Members of the Democratic Alliance (DA), led by parliamentary leader Mmusi Maimane, are preparing top mount a demonstration outside the Sunninghill headquarters of Eskom this morning.

The party will march to Megawatt Park in order to demand the break up of Eskom and that its bosses pay back performance related bonuses amounting to R63 million since 2008.

According to an article penned by Helen Zille yesterday and published on the party website, the DA will call for Eskom to be broken up and the grid opened up for independent power producers – steps towards which have already been taken, not least in DA stronghold Cape Town.

Zille and Maimane are also calling for a rapid increase in the number of renewable power sources connected to the grid, and want government to abandon its R1 trillion nuclear deal.

The only reason there could be for pursuing this project is the obvious opportunities for bribery and corruption on a mega “Arms Deal” scale so far unprecedented in South Africa. This is what these nuclear power stations are really about, because every rational analyst knows they are way too expensive and will take way too long, especially in a country where we have the abundant natural resources required to make renewable energy viable more quickly.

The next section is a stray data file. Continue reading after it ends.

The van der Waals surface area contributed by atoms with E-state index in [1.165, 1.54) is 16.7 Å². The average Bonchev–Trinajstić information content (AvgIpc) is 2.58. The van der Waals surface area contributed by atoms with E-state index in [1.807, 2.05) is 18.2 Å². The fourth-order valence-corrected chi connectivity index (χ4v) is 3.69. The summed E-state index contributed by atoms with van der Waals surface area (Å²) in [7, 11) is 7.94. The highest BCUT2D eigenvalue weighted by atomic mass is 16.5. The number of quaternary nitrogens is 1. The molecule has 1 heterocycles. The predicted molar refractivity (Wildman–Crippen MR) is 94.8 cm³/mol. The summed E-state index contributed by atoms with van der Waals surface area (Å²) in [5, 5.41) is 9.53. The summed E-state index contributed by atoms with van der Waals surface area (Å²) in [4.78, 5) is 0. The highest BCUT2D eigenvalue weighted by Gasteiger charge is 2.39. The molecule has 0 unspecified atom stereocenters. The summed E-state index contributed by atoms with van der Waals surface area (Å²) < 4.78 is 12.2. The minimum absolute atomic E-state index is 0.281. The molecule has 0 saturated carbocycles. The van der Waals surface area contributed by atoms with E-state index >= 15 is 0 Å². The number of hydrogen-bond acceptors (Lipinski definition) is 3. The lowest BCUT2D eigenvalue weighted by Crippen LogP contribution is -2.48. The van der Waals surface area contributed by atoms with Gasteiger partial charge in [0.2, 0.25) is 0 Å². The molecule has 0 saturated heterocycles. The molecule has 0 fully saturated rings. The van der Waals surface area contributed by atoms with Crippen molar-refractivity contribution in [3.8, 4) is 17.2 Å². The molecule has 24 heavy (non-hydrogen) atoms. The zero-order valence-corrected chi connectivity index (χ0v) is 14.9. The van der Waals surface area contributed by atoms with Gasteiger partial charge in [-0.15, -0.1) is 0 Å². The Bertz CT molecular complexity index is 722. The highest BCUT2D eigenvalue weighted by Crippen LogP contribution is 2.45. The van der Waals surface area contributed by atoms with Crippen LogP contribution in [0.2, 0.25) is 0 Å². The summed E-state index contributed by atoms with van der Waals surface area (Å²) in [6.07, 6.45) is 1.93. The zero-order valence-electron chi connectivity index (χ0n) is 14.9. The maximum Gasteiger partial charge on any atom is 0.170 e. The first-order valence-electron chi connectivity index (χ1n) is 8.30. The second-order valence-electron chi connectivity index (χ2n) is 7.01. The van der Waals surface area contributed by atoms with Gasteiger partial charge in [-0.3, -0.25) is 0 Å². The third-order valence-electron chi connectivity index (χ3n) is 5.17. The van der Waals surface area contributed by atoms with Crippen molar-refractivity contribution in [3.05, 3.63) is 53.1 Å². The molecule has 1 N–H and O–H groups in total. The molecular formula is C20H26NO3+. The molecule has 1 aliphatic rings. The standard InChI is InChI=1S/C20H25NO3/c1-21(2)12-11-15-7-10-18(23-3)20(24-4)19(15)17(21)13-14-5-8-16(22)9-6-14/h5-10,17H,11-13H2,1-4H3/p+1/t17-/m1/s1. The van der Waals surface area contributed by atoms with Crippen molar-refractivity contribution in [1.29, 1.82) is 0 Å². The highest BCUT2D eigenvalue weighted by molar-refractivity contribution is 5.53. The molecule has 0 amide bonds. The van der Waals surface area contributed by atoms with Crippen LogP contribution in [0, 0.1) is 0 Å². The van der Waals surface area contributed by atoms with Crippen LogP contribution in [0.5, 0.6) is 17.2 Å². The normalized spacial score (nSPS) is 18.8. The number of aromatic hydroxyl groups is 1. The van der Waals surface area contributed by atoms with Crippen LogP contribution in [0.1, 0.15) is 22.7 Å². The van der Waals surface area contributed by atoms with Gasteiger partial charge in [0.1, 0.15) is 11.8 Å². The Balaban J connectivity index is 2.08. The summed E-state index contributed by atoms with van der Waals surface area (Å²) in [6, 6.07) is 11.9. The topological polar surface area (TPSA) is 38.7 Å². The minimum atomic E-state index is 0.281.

Government is yet to show us how this deal – reported to be worth as much as R1 trillion – will be financed, but you don’t have to be a financial genius to know that the user will pay. Electricity price hikes will be expected to cover a project of this scale, putting the final nail in our economy’s coffin and forcing future generations of South Africans to pay for it for decades to come. We simply have to walk away from it.

We’ll be covering the march throughout the morning here and via our Twitter account. Eskom appears to have closed the Witkoppen entrance to Megawatt Park, and police vans and helicopters are in the area.

Adam is the Editorial Director at htxt media. He has been writing about technology for almost two full decades now. In a previous life, he was the editor of PC Format and Digital Camera Shopper in the UK, before going on to work as a freelance journalist for seven years. His work has appeared in or on Stuff, The Guardian, Linux Format, TechRadar, Wired.co.uk, PC Gamer, Green Futures, The Journalist, The Ecologist and The Review. Adam moved to South Africa in 2012 and loves 3D printers, MakerFairs and tech hubs. He hates seafood. None of his friends remember this when cooking.